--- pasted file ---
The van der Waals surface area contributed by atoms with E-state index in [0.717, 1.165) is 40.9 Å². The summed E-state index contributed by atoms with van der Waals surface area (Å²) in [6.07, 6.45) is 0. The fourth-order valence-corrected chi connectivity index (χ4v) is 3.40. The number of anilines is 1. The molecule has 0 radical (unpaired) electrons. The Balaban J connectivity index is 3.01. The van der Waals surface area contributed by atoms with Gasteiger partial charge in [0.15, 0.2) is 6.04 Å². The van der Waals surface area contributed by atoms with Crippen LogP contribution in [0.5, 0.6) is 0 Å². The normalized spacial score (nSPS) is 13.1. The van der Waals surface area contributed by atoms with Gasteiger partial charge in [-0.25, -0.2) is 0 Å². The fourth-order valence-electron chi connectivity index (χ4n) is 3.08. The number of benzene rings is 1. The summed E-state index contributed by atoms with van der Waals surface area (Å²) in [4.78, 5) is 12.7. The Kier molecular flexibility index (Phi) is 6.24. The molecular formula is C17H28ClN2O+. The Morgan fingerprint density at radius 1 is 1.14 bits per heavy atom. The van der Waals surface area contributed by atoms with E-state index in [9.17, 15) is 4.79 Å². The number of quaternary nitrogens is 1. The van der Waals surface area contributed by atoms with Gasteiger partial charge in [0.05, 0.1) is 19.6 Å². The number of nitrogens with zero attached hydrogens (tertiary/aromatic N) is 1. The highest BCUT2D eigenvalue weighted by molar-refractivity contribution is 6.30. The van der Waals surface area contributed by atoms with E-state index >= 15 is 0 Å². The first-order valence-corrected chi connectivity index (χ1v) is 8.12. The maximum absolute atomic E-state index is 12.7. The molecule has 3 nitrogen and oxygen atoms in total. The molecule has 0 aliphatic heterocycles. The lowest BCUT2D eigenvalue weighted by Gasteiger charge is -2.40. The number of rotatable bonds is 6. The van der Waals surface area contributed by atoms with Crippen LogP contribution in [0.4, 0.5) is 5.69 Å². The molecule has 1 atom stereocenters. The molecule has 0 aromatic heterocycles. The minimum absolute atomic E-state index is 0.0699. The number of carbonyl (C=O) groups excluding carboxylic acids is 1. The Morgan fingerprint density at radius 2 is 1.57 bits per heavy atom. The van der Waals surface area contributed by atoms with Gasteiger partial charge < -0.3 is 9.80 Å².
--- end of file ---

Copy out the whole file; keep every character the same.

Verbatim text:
The van der Waals surface area contributed by atoms with E-state index in [0.717, 1.165) is 40.9 Å². The summed E-state index contributed by atoms with van der Waals surface area (Å²) in [6.07, 6.45) is 0. The fourth-order valence-corrected chi connectivity index (χ4v) is 3.40. The number of anilines is 1. The molecule has 0 radical (unpaired) electrons. The Balaban J connectivity index is 3.01. The van der Waals surface area contributed by atoms with Gasteiger partial charge in [0.15, 0.2) is 6.04 Å². The van der Waals surface area contributed by atoms with Crippen LogP contribution in [0.5, 0.6) is 0 Å². The normalized spacial score (nSPS) is 13.1. The van der Waals surface area contributed by atoms with Gasteiger partial charge in [-0.25, -0.2) is 0 Å². The fourth-order valence-electron chi connectivity index (χ4n) is 3.08. The number of benzene rings is 1. The summed E-state index contributed by atoms with van der Waals surface area (Å²) in [4.78, 5) is 12.7. The Kier molecular flexibility index (Phi) is 6.24. The molecular formula is C17H28ClN2O+. The Morgan fingerprint density at radius 1 is 1.14 bits per heavy atom. The van der Waals surface area contributed by atoms with E-state index in [9.17, 15) is 4.79 Å². The number of quaternary nitrogens is 1. The van der Waals surface area contributed by atoms with Gasteiger partial charge in [0.05, 0.1) is 19.6 Å². The number of nitrogens with zero attached hydrogens (tertiary/aromatic N) is 1. The highest BCUT2D eigenvalue weighted by molar-refractivity contribution is 6.30. The van der Waals surface area contributed by atoms with E-state index >= 15 is 0 Å². The first-order valence-corrected chi connectivity index (χ1v) is 8.12. The maximum absolute atomic E-state index is 12.7. The molecule has 3 nitrogen and oxygen atoms in total. The molecule has 0 aliphatic heterocycles. The lowest BCUT2D eigenvalue weighted by Gasteiger charge is -2.40. The number of rotatable bonds is 6. The van der Waals surface area contributed by atoms with Crippen LogP contribution in [0.4, 0.5) is 5.69 Å². The molecule has 1 atom stereocenters. The molecule has 0 aromatic heterocycles. The minimum absolute atomic E-state index is 0.0699. The number of carbonyl (C=O) groups excluding carboxylic acids is 1. The Morgan fingerprint density at radius 2 is 1.57 bits per heavy atom. The van der Waals surface area contributed by atoms with Gasteiger partial charge < -0.3 is 9.80 Å².